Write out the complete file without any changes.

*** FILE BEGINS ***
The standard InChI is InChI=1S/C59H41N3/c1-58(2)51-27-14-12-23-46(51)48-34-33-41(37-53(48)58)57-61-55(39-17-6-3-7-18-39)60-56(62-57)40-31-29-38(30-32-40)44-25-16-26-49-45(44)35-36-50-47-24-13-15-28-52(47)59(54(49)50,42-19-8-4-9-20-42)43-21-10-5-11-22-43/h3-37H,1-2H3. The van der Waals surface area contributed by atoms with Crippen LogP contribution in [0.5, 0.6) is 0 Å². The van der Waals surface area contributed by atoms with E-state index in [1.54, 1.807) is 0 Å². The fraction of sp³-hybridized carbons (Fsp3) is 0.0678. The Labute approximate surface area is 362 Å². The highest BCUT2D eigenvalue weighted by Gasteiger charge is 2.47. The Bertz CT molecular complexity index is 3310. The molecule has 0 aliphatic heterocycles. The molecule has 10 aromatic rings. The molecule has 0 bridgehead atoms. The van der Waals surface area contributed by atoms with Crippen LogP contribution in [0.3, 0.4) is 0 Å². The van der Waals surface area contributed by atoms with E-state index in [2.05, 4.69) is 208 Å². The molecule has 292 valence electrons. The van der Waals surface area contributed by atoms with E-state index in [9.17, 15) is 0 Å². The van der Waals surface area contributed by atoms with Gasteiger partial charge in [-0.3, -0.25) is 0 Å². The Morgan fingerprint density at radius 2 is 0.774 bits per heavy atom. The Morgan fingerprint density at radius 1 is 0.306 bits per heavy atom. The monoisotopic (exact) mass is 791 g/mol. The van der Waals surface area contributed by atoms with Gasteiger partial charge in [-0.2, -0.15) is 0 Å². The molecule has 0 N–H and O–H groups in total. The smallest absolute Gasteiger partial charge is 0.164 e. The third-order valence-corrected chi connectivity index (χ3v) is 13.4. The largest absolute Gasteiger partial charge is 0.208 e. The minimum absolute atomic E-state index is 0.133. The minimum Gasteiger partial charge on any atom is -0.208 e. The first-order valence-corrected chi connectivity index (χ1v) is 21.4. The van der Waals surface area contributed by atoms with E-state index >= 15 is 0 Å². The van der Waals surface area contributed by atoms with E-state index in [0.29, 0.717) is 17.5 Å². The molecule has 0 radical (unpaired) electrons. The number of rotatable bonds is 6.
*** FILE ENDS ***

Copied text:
The standard InChI is InChI=1S/C59H41N3/c1-58(2)51-27-14-12-23-46(51)48-34-33-41(37-53(48)58)57-61-55(39-17-6-3-7-18-39)60-56(62-57)40-31-29-38(30-32-40)44-25-16-26-49-45(44)35-36-50-47-24-13-15-28-52(47)59(54(49)50,42-19-8-4-9-20-42)43-21-10-5-11-22-43/h3-37H,1-2H3. The van der Waals surface area contributed by atoms with Crippen LogP contribution in [0.5, 0.6) is 0 Å². The van der Waals surface area contributed by atoms with E-state index in [1.54, 1.807) is 0 Å². The fraction of sp³-hybridized carbons (Fsp3) is 0.0678. The Labute approximate surface area is 362 Å². The highest BCUT2D eigenvalue weighted by Gasteiger charge is 2.47. The Bertz CT molecular complexity index is 3310. The molecule has 0 aliphatic heterocycles. The molecule has 10 aromatic rings. The molecule has 0 bridgehead atoms. The van der Waals surface area contributed by atoms with Crippen LogP contribution in [0.3, 0.4) is 0 Å². The van der Waals surface area contributed by atoms with E-state index in [2.05, 4.69) is 208 Å². The molecule has 292 valence electrons. The van der Waals surface area contributed by atoms with E-state index in [9.17, 15) is 0 Å². The van der Waals surface area contributed by atoms with Gasteiger partial charge in [-0.3, -0.25) is 0 Å². The Morgan fingerprint density at radius 2 is 0.774 bits per heavy atom. The Morgan fingerprint density at radius 1 is 0.306 bits per heavy atom. The monoisotopic (exact) mass is 791 g/mol. The van der Waals surface area contributed by atoms with Gasteiger partial charge in [-0.2, -0.15) is 0 Å². The molecule has 0 N–H and O–H groups in total. The smallest absolute Gasteiger partial charge is 0.164 e. The third-order valence-corrected chi connectivity index (χ3v) is 13.4. The largest absolute Gasteiger partial charge is 0.208 e. The minimum absolute atomic E-state index is 0.133. The minimum Gasteiger partial charge on any atom is -0.208 e. The first-order valence-corrected chi connectivity index (χ1v) is 21.4. The van der Waals surface area contributed by atoms with E-state index >= 15 is 0 Å². The van der Waals surface area contributed by atoms with E-state index in [0.29, 0.717) is 17.5 Å². The molecule has 0 radical (unpaired) electrons. The number of rotatable bonds is 6.